Personal Data for the Public Good

New Opportunities to Enrich Understanding of Individual and Population Health

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This study examines attitudes toward personal health data (PHD) from the individuals who track PHD, the companies involved in self-tracking devices, apps, or services, and the researchers who might use the data.

The Issue:

Health-related data is being tracked more and more as the number of wearable devices and smartphone apps increase. As part of the Health Data Exploration (HDE) project, this report examines attitudes towards PHD from the individuals who track PHD, the companies involved in self-tracking devices, apps, or services, and the researchers who might use the data.

Key Findings

  • Individuals were very willing to share their self-tracking data for research. However, the dominant condition (57%) for making their PHD available for research was an assurance of privacy for their data. Over 90 percent of respondents said that it was important that the data be anonymous.

  • This study showed that the current methods of informed consent are challenged by the ways PHD is being used and reused in research.

  • Researchers are enthusiastic about using PHD in research but are most concerned about the validity of PHD and lack of standardization of devices.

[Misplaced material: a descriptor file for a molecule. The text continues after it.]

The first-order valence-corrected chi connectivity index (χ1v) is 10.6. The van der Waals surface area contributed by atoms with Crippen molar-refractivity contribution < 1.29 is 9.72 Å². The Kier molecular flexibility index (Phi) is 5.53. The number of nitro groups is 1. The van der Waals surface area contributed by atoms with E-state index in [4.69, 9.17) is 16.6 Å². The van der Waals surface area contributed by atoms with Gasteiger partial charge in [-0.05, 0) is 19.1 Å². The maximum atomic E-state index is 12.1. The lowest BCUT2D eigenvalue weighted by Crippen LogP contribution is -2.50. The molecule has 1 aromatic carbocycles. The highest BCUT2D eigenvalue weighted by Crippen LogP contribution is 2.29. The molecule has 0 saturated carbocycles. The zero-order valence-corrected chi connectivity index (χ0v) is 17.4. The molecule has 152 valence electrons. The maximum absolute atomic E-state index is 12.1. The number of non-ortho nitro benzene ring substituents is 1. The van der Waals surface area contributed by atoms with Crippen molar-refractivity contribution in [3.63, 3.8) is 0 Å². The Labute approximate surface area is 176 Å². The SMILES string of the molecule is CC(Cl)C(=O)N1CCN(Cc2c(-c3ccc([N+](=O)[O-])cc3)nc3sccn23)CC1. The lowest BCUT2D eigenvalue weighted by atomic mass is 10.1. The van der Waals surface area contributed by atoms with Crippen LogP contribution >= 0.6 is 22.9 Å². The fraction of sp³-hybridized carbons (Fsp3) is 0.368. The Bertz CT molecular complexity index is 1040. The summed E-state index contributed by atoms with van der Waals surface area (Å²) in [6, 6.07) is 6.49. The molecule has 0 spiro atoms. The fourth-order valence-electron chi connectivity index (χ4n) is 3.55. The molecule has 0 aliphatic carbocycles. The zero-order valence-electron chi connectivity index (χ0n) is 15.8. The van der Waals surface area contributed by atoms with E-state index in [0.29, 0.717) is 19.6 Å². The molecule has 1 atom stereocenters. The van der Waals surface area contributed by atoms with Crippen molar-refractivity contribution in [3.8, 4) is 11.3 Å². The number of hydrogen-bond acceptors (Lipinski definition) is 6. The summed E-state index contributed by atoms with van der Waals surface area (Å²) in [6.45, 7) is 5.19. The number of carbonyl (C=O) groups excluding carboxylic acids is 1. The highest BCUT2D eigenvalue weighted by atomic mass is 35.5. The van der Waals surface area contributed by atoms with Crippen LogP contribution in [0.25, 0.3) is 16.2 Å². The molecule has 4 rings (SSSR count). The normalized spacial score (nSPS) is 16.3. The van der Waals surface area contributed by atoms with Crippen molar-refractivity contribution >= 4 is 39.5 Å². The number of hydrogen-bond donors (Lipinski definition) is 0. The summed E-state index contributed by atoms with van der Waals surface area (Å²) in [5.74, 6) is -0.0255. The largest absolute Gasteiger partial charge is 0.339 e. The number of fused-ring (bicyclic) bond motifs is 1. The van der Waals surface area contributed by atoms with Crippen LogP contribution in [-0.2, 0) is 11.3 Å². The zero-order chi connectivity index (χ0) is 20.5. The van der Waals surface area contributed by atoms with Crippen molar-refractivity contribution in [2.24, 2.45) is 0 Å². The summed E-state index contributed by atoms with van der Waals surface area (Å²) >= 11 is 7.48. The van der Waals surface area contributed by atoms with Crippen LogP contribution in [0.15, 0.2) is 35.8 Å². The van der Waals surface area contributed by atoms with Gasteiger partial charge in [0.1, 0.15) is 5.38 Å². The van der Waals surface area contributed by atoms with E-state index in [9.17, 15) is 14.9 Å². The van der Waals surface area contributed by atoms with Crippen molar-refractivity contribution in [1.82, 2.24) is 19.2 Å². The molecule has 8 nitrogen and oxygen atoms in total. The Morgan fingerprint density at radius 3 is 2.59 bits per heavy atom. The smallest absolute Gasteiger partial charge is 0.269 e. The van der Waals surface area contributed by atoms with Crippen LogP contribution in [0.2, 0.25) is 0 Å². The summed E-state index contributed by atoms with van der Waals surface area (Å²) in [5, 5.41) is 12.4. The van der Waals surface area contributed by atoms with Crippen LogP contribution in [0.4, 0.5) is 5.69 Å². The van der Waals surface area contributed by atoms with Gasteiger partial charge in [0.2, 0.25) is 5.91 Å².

Conclusion:

Despite sampling bias, the report concludes that, to enhance the potential to generate knowledge out of personal health data, creative solutions allowing individual rights to be respected, while providing access to high-quality and relevant PHD for research, must be developed.

About the Study:

Surveys and interviews of three relevant stakeholder groups were conducted: individuals, researchers, and companies and key informants. Surveys were conducted online between August 1, 2013 and September 11, 2013, with 465 self-selected individuals and 134 self-selected researchers participating. A total of 35 interviews were completed (11 individuals, 9 researchers, and 15 companies/key informants).

 

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